A floody disgrace!

 

Flooded students are feeling abandoned by the council after claims they were refusing to distribute sandbags unless lives were in “lethal danger”.

The flooding was so severe that council workers operating a pumping system near Abingdon Road stopped the system for just half an hour and caused over 200 houses to go onto “red alert”.

Mehrunissa Sajjad, a third year at Merton who was staying at a house off Abingdon Road, was flooded last week.

“The Oxford City Council was totally useless when contacted, and said we shouldn’t ask for sandbags unless our lives were in ‘lethal danger’,” she said. Council officials said that there was no provision for delivery of sandbags, except for a limited number of elderly or disabled people. Despite the advertised depots being at least 25 minutes walk from the city centre, there was no reasonable means by which students without cars could retrieve the heavy bags to protect their houses from the floods.

Wadham second year Joe Miles said of his house: “the basement is like a swimming pool. There are three to six inches of water down there. The landlords have been very good, they’re covering all the damage, but I’m surprised that the council didn’t bother to deliver sandbags”.

In a call to the City Council in the afternoon of Friday 10th, an OxStu reporter – posing as a student in a flood-hit area – was advised by a council employee to use a bicycle basket or trolley to transport sandbags. This was despite their heavy weight and the need to take several bags to adequately protect a house.

When asked what to do if a house should flood before sandbags could be acquired, the council employee replied that there was not much that could be done as “most of our efforts are diverted at the minute to getting the sandbags to the locations to be collected”.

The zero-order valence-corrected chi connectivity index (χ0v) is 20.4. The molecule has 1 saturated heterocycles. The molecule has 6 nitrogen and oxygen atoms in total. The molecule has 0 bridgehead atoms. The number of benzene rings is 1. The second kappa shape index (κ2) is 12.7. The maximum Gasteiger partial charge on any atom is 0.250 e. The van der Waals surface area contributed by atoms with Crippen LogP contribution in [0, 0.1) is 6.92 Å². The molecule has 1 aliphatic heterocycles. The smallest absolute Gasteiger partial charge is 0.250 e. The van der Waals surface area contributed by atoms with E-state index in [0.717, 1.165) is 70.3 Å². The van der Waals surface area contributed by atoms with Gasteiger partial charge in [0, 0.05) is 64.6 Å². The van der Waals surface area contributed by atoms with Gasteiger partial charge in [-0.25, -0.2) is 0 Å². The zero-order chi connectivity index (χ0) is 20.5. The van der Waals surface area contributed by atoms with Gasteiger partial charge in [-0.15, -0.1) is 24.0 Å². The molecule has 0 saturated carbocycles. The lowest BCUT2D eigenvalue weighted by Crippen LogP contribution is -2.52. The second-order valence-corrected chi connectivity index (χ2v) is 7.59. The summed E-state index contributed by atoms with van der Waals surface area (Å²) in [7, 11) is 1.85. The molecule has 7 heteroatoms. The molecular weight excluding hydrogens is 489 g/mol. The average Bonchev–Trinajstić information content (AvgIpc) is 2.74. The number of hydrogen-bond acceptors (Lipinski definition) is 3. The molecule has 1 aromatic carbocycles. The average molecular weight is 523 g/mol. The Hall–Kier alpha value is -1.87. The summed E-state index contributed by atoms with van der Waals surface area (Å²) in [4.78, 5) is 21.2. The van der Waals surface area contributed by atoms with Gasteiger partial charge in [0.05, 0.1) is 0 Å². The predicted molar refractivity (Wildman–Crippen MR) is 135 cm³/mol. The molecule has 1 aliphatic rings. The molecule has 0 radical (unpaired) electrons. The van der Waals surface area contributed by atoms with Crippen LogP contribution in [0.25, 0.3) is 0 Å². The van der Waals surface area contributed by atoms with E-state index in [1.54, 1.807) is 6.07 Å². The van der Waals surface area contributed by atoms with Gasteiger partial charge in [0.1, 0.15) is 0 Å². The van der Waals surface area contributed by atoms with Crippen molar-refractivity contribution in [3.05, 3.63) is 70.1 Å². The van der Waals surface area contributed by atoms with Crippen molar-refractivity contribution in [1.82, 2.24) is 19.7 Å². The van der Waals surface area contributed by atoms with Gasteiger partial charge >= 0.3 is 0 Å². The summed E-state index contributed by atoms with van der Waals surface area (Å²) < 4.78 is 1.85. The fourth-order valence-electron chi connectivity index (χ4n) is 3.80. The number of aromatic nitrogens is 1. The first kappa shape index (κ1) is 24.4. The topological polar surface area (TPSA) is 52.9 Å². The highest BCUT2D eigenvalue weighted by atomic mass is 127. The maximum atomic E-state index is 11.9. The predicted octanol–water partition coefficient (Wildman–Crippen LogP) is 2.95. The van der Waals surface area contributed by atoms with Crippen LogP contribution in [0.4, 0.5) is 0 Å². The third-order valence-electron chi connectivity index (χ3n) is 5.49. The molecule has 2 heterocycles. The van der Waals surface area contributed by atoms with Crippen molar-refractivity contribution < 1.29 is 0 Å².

The Council official assured the reporter that they would call back and provide more information and assistance shortly. The Oxford Student provided contact details, but was not further contacted by the council.

The Duke of Monmouth pub on Abingdon Road has been acting as a sandbag depot over the past week. On Sunday, the bags supplied by the council had not been protected from the rain, and were subsequently ripped and waterlogged, with some weighing over 20 kilograms each. Although the manager of the pub said that most of these bags had been used and returned, a council official confirmed that they were the only ones available at the time.

A spokesman for Oxford City Council said: “There have been numerous deliveries of sandbags to the Duke of Monmouth public house on the Abingdon Road and we have had sand and bags available at Redbridge Park & Ride.

“Sandbags were made available from Saturday 4 January. We have responded to every single request for sandbags and we have proactively been delivering to areas we believed could be vulnerable.

“Officers were working 24 hours a day to help deal with the ever changing situation.”

Open spaces across the city are still flooded, with the area under Magdalen Bridge and next to Magdalen College’s Waynflete Building badly hit. The Abingdon Road area – which contains numerous student houses and the accommodation annexes of various colleges including Hertford – suffered from severe flooding.

Laura Martin, who lives on Western Road, commented that her house has been badly awffected by floods: “The carpets are ruined, and the basement is flooded due to the poor quality of the house – we’re in a flood zone but there was no waterproofing in the basement. I get the feeling this is a recurring problem.”

The Abingdon Road area – which contains numerous student houses and the accommodation annexes of various colleges including Hertford – suffered from severe flooding. A part of Abingdon Road proper was officially closed at the weekend (except to residents) as many students returned to Oxford after the vacation.

A subcontractor from Drayton Construction, who was working at the scene, said that he suspected some drivers were falsely claiming to be residents in order to get past. Alarmed local residents pointed out that cracks were appearing around the many of the drains in the area due to the pressure of the excess water.

Magdalen College grounds also flooded this week, leading to concerned reactions from students. “Riverside of the Waynflete now looks more like Swampside,” said Alice Theobald, a first-year English student at the college.

“The flooding next to Magdalen is pretty extensive but at least I can save money on my holiday to Venice,” added Toby Gill, a first-year History student.

Mark Blandford-Baker, the college’s Home Bursar, confirmed that “the water meadow flooded as intended and as usual in such conditions”.